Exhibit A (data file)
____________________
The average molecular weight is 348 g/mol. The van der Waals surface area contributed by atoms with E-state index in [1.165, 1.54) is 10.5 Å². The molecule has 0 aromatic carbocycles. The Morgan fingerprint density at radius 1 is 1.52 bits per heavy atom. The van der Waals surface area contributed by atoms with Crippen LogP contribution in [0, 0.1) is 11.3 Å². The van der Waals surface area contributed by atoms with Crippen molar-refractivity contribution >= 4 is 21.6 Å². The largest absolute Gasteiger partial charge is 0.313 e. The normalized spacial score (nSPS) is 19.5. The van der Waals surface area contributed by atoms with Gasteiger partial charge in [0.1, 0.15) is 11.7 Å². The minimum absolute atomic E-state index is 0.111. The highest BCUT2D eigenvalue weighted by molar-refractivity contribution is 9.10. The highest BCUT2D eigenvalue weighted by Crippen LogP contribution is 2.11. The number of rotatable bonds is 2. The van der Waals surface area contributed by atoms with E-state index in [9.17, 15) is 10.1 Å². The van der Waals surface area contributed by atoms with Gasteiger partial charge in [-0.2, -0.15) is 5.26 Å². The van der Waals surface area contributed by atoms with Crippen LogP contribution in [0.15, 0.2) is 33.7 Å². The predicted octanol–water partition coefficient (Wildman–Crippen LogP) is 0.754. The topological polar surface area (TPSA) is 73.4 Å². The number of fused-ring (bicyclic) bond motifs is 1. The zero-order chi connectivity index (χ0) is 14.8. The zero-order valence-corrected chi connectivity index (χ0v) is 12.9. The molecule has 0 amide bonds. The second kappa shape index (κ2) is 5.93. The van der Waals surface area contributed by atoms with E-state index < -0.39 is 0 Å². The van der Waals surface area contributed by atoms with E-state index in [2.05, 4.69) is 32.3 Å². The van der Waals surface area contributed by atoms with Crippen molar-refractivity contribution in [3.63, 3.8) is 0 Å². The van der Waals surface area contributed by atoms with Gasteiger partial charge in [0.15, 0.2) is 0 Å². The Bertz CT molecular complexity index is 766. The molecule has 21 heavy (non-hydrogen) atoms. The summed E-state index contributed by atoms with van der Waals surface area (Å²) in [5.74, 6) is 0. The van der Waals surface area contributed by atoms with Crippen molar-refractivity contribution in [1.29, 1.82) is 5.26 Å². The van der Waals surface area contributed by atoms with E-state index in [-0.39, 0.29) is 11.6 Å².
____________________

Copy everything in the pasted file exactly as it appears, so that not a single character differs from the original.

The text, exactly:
The average molecular weight is 348 g/mol. The van der Waals surface area contributed by atoms with E-state index in [1.165, 1.54) is 10.5 Å². The molecule has 0 aromatic carbocycles. The Morgan fingerprint density at radius 1 is 1.52 bits per heavy atom. The van der Waals surface area contributed by atoms with Crippen LogP contribution in [0, 0.1) is 11.3 Å². The van der Waals surface area contributed by atoms with Crippen molar-refractivity contribution >= 4 is 21.6 Å². The largest absolute Gasteiger partial charge is 0.313 e. The normalized spacial score (nSPS) is 19.5. The van der Waals surface area contributed by atoms with Gasteiger partial charge in [0.1, 0.15) is 11.7 Å². The minimum absolute atomic E-state index is 0.111. The highest BCUT2D eigenvalue weighted by molar-refractivity contribution is 9.10. The highest BCUT2D eigenvalue weighted by Crippen LogP contribution is 2.11. The number of rotatable bonds is 2. The van der Waals surface area contributed by atoms with E-state index in [9.17, 15) is 10.1 Å². The van der Waals surface area contributed by atoms with Gasteiger partial charge in [-0.2, -0.15) is 5.26 Å². The van der Waals surface area contributed by atoms with Crippen LogP contribution in [0.15, 0.2) is 33.7 Å². The predicted octanol–water partition coefficient (Wildman–Crippen LogP) is 0.754. The topological polar surface area (TPSA) is 73.4 Å². The number of fused-ring (bicyclic) bond motifs is 1. The zero-order chi connectivity index (χ0) is 14.8. The zero-order valence-corrected chi connectivity index (χ0v) is 12.9. The molecule has 0 amide bonds. The second kappa shape index (κ2) is 5.93. The van der Waals surface area contributed by atoms with E-state index < -0.39 is 0 Å². The van der Waals surface area contributed by atoms with E-state index in [2.05, 4.69) is 32.3 Å². The van der Waals surface area contributed by atoms with Crippen molar-refractivity contribution in [3.63, 3.8) is 0 Å². The van der Waals surface area contributed by atoms with Gasteiger partial charge in [0.15, 0.2) is 0 Å². The Bertz CT molecular complexity index is 766. The molecule has 21 heavy (non-hydrogen) atoms. The summed E-state index contributed by atoms with van der Waals surface area (Å²) in [5.74, 6) is 0. The van der Waals surface area contributed by atoms with Crippen molar-refractivity contribution in [1.29, 1.82) is 5.26 Å². The van der Waals surface area contributed by atoms with E-state index in [-0.39, 0.29) is 11.6 Å².